That's completely up to you.
You need to figure your materials cost ($/foot cable, jacks, wall plates & brackets (if needed), patch panel, staples) for each drop.
And, your hourly rate (labor to actually run the lines) is up to you, as is your best estimate as to how much time it'll take. You're looking at the building; we aren't.
I think your math is a little off, though - how'd you come up with 32 thousand
feet of cable, for 8 drops, longest drop 145 feet?
Chew on this one, if you will.
The last cable pull I did was $120. Roughly 250' across a school. $50/hour, took about 2 hours to plan it and do it.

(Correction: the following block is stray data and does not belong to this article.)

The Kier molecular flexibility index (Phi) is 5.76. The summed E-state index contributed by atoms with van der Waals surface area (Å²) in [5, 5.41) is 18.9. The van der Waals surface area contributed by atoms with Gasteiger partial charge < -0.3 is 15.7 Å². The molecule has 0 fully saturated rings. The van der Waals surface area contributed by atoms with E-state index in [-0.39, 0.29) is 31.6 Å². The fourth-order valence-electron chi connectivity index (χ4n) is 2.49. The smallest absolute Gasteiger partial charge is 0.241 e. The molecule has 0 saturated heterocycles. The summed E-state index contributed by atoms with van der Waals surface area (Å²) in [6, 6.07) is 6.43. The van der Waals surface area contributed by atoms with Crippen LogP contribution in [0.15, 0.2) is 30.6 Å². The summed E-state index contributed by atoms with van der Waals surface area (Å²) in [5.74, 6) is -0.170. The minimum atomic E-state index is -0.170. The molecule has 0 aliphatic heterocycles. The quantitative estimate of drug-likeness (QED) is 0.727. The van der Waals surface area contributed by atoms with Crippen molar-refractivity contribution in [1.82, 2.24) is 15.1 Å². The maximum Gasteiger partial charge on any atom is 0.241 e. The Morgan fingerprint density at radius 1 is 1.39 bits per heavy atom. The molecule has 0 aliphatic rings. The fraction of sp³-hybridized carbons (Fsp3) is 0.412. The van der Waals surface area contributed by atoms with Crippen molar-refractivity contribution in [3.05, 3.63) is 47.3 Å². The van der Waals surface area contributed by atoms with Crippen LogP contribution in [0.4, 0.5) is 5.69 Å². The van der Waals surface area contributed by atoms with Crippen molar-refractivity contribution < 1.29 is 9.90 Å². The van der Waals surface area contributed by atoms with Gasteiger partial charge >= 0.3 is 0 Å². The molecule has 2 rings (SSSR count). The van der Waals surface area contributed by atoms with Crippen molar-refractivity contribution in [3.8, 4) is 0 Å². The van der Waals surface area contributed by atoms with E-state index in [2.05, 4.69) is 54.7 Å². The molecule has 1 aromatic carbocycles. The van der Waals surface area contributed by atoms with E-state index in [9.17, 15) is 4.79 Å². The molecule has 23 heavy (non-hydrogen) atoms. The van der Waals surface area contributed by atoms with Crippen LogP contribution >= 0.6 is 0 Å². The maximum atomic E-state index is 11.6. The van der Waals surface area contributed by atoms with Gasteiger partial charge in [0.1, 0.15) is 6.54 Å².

(Drop ceilings help a lot, as does a steel roof (the beams are great for running cable along.) Also helps to have existing holes and ties to use.)
Materials, those I 'seat-of-the-pants' estimated at $20 (cable, jacks, and patch cables I already had on-hand.)
I'd highly recommend you bite the bullet, and just buy the spool (if you haven't already.) It's immensely easier to pay out cable from a 1000' Pull-Pack box, than it is to deal with loose cable.